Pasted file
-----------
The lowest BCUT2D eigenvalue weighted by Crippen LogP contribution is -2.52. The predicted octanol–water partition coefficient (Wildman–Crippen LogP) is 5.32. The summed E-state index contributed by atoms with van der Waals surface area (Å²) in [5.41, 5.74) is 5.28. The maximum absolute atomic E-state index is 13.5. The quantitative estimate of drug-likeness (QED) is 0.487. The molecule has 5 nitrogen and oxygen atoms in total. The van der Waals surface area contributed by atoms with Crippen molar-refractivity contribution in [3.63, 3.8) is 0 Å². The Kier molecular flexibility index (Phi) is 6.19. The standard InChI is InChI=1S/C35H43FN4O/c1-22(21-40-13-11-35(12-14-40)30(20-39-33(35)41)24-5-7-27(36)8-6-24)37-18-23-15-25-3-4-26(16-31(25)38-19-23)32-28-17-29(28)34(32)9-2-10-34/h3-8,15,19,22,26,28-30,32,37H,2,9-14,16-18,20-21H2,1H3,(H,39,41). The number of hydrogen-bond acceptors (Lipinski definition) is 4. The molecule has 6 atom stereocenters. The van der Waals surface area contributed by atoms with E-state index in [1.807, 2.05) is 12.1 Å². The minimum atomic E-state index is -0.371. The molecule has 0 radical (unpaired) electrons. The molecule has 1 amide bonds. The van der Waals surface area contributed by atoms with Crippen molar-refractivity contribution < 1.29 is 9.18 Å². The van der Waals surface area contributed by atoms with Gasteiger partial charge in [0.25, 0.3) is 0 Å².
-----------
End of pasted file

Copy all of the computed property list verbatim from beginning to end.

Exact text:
The lowest BCUT2D eigenvalue weighted by Crippen LogP contribution is -2.52. The predicted octanol–water partition coefficient (Wildman–Crippen LogP) is 5.32. The summed E-state index contributed by atoms with van der Waals surface area (Å²) in [5.41, 5.74) is 5.28. The maximum absolute atomic E-state index is 13.5. The quantitative estimate of drug-likeness (QED) is 0.487. The molecule has 5 nitrogen and oxygen atoms in total. The van der Waals surface area contributed by atoms with Crippen molar-refractivity contribution in [3.63, 3.8) is 0 Å². The Kier molecular flexibility index (Phi) is 6.19. The standard InChI is InChI=1S/C35H43FN4O/c1-22(21-40-13-11-35(12-14-40)30(20-39-33(35)41)24-5-7-27(36)8-6-24)37-18-23-15-25-3-4-26(16-31(25)38-19-23)32-28-17-29(28)34(32)9-2-10-34/h3-8,15,19,22,26,28-30,32,37H,2,9-14,16-18,20-21H2,1H3,(H,39,41). The number of hydrogen-bond acceptors (Lipinski definition) is 4. The molecule has 6 atom stereocenters. The van der Waals surface area contributed by atoms with E-state index in [1.807, 2.05) is 12.1 Å². The minimum atomic E-state index is -0.371. The molecule has 0 radical (unpaired) electrons. The molecule has 1 amide bonds. The van der Waals surface area contributed by atoms with Crippen molar-refractivity contribution < 1.29 is 9.18 Å². The van der Waals surface area contributed by atoms with Gasteiger partial charge in [0.25, 0.3) is 0 Å².